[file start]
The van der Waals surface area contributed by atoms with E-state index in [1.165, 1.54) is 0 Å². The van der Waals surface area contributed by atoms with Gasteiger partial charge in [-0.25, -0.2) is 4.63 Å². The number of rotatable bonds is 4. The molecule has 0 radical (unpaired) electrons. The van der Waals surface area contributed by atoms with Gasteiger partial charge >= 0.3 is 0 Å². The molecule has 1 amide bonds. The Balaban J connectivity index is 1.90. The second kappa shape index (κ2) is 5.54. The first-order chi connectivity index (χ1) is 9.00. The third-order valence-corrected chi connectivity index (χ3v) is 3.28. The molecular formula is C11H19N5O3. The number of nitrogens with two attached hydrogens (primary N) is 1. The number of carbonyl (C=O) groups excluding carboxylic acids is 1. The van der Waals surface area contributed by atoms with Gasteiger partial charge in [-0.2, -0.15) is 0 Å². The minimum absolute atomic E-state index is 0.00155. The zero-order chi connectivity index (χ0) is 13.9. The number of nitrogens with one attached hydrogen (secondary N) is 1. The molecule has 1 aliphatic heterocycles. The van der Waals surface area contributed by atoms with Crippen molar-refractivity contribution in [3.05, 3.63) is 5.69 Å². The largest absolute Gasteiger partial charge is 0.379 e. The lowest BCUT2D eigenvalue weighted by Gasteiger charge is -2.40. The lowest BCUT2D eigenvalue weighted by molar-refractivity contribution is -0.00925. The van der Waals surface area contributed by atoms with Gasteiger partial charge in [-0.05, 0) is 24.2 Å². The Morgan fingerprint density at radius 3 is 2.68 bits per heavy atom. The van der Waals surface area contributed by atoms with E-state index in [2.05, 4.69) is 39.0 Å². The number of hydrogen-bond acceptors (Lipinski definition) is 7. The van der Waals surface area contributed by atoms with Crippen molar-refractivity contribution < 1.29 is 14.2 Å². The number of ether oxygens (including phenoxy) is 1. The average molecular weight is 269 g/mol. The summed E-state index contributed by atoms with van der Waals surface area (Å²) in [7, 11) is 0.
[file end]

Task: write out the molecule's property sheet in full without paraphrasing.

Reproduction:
The van der Waals surface area contributed by atoms with E-state index in [1.165, 1.54) is 0 Å². The van der Waals surface area contributed by atoms with Gasteiger partial charge in [-0.25, -0.2) is 4.63 Å². The number of rotatable bonds is 4. The molecule has 0 radical (unpaired) electrons. The van der Waals surface area contributed by atoms with Gasteiger partial charge >= 0.3 is 0 Å². The molecule has 1 amide bonds. The Balaban J connectivity index is 1.90. The second kappa shape index (κ2) is 5.54. The first-order chi connectivity index (χ1) is 9.00. The third-order valence-corrected chi connectivity index (χ3v) is 3.28. The molecular formula is C11H19N5O3. The number of nitrogens with two attached hydrogens (primary N) is 1. The number of carbonyl (C=O) groups excluding carboxylic acids is 1. The van der Waals surface area contributed by atoms with Gasteiger partial charge in [-0.2, -0.15) is 0 Å². The minimum absolute atomic E-state index is 0.00155. The zero-order chi connectivity index (χ0) is 13.9. The number of nitrogens with one attached hydrogen (secondary N) is 1. The molecule has 1 aliphatic heterocycles. The van der Waals surface area contributed by atoms with Crippen molar-refractivity contribution in [3.05, 3.63) is 5.69 Å². The largest absolute Gasteiger partial charge is 0.379 e. The lowest BCUT2D eigenvalue weighted by Gasteiger charge is -2.40. The lowest BCUT2D eigenvalue weighted by molar-refractivity contribution is -0.00925. The van der Waals surface area contributed by atoms with Gasteiger partial charge in [-0.05, 0) is 24.2 Å². The Morgan fingerprint density at radius 3 is 2.68 bits per heavy atom. The van der Waals surface area contributed by atoms with E-state index in [2.05, 4.69) is 39.0 Å². The number of hydrogen-bond acceptors (Lipinski definition) is 7. The van der Waals surface area contributed by atoms with Crippen molar-refractivity contribution < 1.29 is 14.2 Å². The number of ether oxygens (including phenoxy) is 1. The average molecular weight is 269 g/mol. The summed E-state index contributed by atoms with van der Waals surface area (Å²) in [7, 11) is 0.